- Pay Attention to Rumors and Social Media, but Do Not Overreact: Teach your child to never participate in jokes about potential violence. Ensure they take rumors of a possible threat serious enough to report it to you or a school official, but to not spread the information even further through social media. Let the school or police assess the threat and properly communicate if it is determined to be a viable threat. Overreacting beforehand can cause more anxiety and panic.
Rest assured though, our individual schools and school districts do have the best interest of the children in mind. It is just that the degree of protection chosen is usually based on the criticality and vulnerability. Obviously as a parent, we all view our children as a “critical asset”, but the vulnerability of their school environment is subjective. When creating security designs, it can be viewed as options with Good, Better, or Best solutions. Therefore, below are a few options our schools have to protect our children while they are in their care and the more you understand, the more you can help!
- A “Good” solution for low vulnerabilities is for our schools to have appropriate policies, procedures, and training in place to promote a safe and secure school environment. This includes basic access control via directing people to a primary point of entrance and using a visitor sign-in log. School administrators should develop proactive measures with coordinated actions that support collective efforts with parents, local police, and other emergency response teams to strengthen the security of the school. There are countless articles on ways to address this. Two of my favorite can be found at:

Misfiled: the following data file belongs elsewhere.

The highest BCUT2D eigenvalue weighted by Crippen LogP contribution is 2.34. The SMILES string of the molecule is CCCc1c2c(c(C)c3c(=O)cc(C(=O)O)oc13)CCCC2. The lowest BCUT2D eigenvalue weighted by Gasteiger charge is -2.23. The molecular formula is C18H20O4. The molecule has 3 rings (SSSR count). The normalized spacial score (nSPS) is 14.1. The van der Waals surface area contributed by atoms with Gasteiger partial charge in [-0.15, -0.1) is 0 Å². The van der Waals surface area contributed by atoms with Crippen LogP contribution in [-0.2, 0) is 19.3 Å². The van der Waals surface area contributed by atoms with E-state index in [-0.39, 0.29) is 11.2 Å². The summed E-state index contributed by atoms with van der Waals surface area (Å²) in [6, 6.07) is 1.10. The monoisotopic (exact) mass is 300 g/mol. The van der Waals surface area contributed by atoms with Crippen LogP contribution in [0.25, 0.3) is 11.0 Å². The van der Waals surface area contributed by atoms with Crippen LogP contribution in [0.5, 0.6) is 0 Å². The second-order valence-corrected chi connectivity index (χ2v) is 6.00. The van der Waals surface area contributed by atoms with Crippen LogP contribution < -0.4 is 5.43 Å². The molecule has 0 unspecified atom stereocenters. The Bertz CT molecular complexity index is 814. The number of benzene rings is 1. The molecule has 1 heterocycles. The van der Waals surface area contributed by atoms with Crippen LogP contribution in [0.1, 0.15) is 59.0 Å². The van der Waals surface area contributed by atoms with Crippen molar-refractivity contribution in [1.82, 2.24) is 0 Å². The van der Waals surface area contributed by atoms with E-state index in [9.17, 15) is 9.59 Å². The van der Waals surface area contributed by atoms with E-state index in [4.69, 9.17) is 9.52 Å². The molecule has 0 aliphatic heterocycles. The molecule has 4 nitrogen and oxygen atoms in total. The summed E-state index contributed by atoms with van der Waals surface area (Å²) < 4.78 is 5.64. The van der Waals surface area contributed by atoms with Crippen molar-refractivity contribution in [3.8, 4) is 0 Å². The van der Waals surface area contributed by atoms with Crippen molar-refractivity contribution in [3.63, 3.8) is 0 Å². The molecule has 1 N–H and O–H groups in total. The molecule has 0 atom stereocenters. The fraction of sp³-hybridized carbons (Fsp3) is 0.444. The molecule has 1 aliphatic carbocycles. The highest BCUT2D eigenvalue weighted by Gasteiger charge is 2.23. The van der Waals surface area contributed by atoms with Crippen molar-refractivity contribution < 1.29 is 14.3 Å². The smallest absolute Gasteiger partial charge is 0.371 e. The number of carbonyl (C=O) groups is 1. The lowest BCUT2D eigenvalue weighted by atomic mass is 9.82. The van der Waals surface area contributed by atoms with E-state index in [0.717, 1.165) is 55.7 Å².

- A “Better” solution to decrease vulnerability is to also incorporate Crime Prevention Through Environmental Design (CPTED) strategies. This can be done with proper fencing, lighting, placement and trimming of bushes, and barriers. Clear signage for visitors, color coded location markings, icons or labels on paths and buildings to more easily guide emergency workers. Enhanced natural surveillance by staff, parents, students, security guards, or other volunteers. Improved line-of-sight to make it easier for teachers and staff to see a wider geographic area from one spot.
- The “Best” solution is to incorporate an integrated district-wide electronic access control, intrusion detection, and video surveillance system. An integrated system approach provides a much safer environment because it first and foremost provides the four critical elements of security to deter, detect, delay, and deny intruders. It gives school administrators, district offices, and local police immediate access to more accurately assess and respond to emergency situations. This option can even be combined with emergency call boxes at strategic locations and tracking technology to rapidly find staff or students who need help.
For more information on the “Better” or “Best” school security options, you can reach a security professional at Trofholz Technologies via firstname.lastname@example.org.Share